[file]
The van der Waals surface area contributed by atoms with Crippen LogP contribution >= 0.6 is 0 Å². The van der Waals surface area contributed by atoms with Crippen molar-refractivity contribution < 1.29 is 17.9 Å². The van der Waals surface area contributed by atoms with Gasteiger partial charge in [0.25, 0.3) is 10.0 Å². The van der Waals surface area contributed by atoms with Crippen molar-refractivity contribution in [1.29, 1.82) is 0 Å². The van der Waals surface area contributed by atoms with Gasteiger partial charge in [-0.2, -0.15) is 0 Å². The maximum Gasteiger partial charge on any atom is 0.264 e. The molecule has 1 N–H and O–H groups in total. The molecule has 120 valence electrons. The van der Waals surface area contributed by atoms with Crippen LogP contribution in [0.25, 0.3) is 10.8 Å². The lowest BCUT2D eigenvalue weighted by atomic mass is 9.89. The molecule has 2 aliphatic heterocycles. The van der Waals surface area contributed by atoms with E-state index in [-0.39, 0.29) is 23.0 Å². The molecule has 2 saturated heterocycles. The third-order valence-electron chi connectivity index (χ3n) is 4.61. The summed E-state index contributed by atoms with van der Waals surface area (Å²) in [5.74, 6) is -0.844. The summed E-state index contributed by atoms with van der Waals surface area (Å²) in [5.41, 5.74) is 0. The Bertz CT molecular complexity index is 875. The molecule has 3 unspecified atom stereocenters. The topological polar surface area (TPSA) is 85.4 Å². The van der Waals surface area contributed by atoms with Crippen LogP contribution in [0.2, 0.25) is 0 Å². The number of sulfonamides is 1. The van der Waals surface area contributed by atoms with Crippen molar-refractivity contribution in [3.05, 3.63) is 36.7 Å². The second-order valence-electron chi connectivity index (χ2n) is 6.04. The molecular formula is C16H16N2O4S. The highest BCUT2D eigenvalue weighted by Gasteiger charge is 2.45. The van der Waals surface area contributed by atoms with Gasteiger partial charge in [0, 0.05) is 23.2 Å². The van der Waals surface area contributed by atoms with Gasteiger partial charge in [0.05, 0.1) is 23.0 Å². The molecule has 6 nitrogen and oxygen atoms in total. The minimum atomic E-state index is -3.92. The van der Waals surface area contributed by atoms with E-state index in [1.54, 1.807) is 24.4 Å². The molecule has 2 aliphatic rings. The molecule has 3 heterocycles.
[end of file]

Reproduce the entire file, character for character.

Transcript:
The van der Waals surface area contributed by atoms with Crippen LogP contribution >= 0.6 is 0 Å². The van der Waals surface area contributed by atoms with Crippen molar-refractivity contribution < 1.29 is 17.9 Å². The van der Waals surface area contributed by atoms with Gasteiger partial charge in [0.25, 0.3) is 10.0 Å². The van der Waals surface area contributed by atoms with Crippen molar-refractivity contribution in [1.29, 1.82) is 0 Å². The van der Waals surface area contributed by atoms with Gasteiger partial charge in [-0.2, -0.15) is 0 Å². The maximum Gasteiger partial charge on any atom is 0.264 e. The molecule has 1 N–H and O–H groups in total. The molecule has 120 valence electrons. The van der Waals surface area contributed by atoms with Crippen LogP contribution in [0.25, 0.3) is 10.8 Å². The lowest BCUT2D eigenvalue weighted by atomic mass is 9.89. The molecule has 2 aliphatic heterocycles. The van der Waals surface area contributed by atoms with E-state index in [-0.39, 0.29) is 23.0 Å². The molecule has 2 saturated heterocycles. The third-order valence-electron chi connectivity index (χ3n) is 4.61. The summed E-state index contributed by atoms with van der Waals surface area (Å²) in [5.74, 6) is -0.844. The summed E-state index contributed by atoms with van der Waals surface area (Å²) in [5.41, 5.74) is 0. The Bertz CT molecular complexity index is 875. The molecule has 3 unspecified atom stereocenters. The topological polar surface area (TPSA) is 85.4 Å². The van der Waals surface area contributed by atoms with Crippen LogP contribution in [0.2, 0.25) is 0 Å². The number of sulfonamides is 1. The van der Waals surface area contributed by atoms with Crippen molar-refractivity contribution in [3.05, 3.63) is 36.7 Å². The second-order valence-electron chi connectivity index (χ2n) is 6.04. The molecular formula is C16H16N2O4S. The highest BCUT2D eigenvalue weighted by Gasteiger charge is 2.45. The van der Waals surface area contributed by atoms with Gasteiger partial charge in [0, 0.05) is 23.2 Å². The van der Waals surface area contributed by atoms with Gasteiger partial charge in [0.05, 0.1) is 23.0 Å². The molecule has 6 nitrogen and oxygen atoms in total. The minimum atomic E-state index is -3.92. The van der Waals surface area contributed by atoms with E-state index in [1.54, 1.807) is 24.4 Å². The molecule has 2 aliphatic rings. The molecule has 3 heterocycles.